# The derivative of ln cos x

## Homework Statement

the question is for plane curves. find T N and k for the plane curves

1. r(t) = ti + ln (cos t)

the derivative of ln x is 1/|x|, so why isn't the derivative of ln cos x, 1/cos x or sec x?

My book says the answer is - tan x

Last edited:

Because $\ln{\cos{x}}$ is actually a composition of the functions $\ln{x}$ and $\cos{x}$. Therefore you need to use the chain rule.

I put in the question into the original post. I don't see how they're using the chain rule. They aren't deriving two terms, it's just ln (cos t). if they're driving t, then i would think the derivative of t would just be 1.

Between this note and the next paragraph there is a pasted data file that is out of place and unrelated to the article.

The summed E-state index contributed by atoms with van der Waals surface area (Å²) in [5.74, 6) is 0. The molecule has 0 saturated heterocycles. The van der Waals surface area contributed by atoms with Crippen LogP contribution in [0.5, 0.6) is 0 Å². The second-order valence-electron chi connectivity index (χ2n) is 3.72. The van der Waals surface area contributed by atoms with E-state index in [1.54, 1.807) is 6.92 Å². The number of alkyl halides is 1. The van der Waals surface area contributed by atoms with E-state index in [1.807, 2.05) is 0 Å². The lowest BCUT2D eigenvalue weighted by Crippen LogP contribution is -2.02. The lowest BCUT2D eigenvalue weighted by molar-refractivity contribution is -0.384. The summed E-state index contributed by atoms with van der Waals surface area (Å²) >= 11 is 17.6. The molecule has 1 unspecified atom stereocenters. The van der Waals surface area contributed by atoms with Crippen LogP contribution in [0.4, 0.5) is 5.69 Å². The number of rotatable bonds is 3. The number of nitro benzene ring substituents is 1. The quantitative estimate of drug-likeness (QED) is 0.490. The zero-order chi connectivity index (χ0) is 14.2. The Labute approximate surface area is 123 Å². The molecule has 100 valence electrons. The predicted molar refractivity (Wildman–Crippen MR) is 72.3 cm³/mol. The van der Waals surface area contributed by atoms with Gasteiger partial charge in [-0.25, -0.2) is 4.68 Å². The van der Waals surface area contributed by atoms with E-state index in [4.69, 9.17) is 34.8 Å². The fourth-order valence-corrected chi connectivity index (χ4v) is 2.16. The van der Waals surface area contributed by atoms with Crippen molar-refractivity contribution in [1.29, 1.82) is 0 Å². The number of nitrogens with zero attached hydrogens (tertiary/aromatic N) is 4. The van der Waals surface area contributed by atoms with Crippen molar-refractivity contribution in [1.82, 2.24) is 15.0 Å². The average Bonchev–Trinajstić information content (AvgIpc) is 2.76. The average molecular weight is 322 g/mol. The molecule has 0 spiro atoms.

you need to use the derivative of ln r(t), which is r'(t)/ r (t)
try that!

vela
Staff Emeritus
Homework Helper
Consider this problem: Find the derivative of ##y=\ln t^2##.

First method: Using the property of logs, we pull the exponent out front.
$$y=\ln t^2 = 2\ln t$$ When you differentiate this, you get
$$y' = 2\left(\frac{1}{t}\right).$$ This is the correct answer.

Second method: Just "differentiate" the way you did
$$y' = \frac{1}{t^2}.$$ This is wrong. Why is it wrong?

but there's no exponent involved here. plus look at this problem: they just derive everything normally here. they don't do the r'/r

I like Serena
Homework Helper
The chain rule says that the derivative of f(g(t)) is f'(g(t))g'(t).
This is what vela illustrated.

In your case, for ln(cos(t)), you have calculated f'(g(t)) which is 1/cos(t), but you still need to multiply by g'(t) which is the derivative of cos(t).

ok, I sort of understand.

I like Serena
Homework Helper
ok, I sort of understand.

So do you understand how the book got -tan(t)?